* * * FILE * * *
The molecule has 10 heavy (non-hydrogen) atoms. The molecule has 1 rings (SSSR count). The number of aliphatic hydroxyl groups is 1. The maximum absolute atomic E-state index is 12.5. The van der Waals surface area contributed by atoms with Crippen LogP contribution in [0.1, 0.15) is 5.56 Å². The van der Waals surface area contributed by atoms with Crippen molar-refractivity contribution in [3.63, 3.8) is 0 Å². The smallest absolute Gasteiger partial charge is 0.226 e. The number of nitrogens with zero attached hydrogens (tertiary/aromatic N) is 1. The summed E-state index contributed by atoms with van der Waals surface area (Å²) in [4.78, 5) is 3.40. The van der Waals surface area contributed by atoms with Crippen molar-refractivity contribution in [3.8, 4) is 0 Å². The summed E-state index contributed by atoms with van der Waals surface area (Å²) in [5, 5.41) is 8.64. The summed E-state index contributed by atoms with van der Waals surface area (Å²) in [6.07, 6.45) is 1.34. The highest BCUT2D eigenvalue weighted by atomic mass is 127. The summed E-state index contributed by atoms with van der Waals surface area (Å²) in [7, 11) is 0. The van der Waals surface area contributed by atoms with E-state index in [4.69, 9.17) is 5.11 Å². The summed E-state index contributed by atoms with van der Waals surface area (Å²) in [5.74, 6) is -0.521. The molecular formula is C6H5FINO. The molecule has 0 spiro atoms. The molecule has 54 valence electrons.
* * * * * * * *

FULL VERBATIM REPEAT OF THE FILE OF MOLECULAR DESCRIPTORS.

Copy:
The molecule has 10 heavy (non-hydrogen) atoms. The molecule has 1 rings (SSSR count). The number of aliphatic hydroxyl groups is 1. The maximum absolute atomic E-state index is 12.5. The van der Waals surface area contributed by atoms with Crippen LogP contribution in [0.1, 0.15) is 5.56 Å². The van der Waals surface area contributed by atoms with Crippen molar-refractivity contribution in [3.63, 3.8) is 0 Å². The smallest absolute Gasteiger partial charge is 0.226 e. The number of nitrogens with zero attached hydrogens (tertiary/aromatic N) is 1. The summed E-state index contributed by atoms with van der Waals surface area (Å²) in [4.78, 5) is 3.40. The van der Waals surface area contributed by atoms with Crippen molar-refractivity contribution in [3.8, 4) is 0 Å². The summed E-state index contributed by atoms with van der Waals surface area (Å²) in [5, 5.41) is 8.64. The summed E-state index contributed by atoms with van der Waals surface area (Å²) in [6.07, 6.45) is 1.34. The highest BCUT2D eigenvalue weighted by atomic mass is 127. The summed E-state index contributed by atoms with van der Waals surface area (Å²) in [7, 11) is 0. The van der Waals surface area contributed by atoms with E-state index in [4.69, 9.17) is 5.11 Å². The summed E-state index contributed by atoms with van der Waals surface area (Å²) in [5.74, 6) is -0.521. The molecular formula is C6H5FINO. The molecule has 0 spiro atoms. The molecule has 54 valence electrons.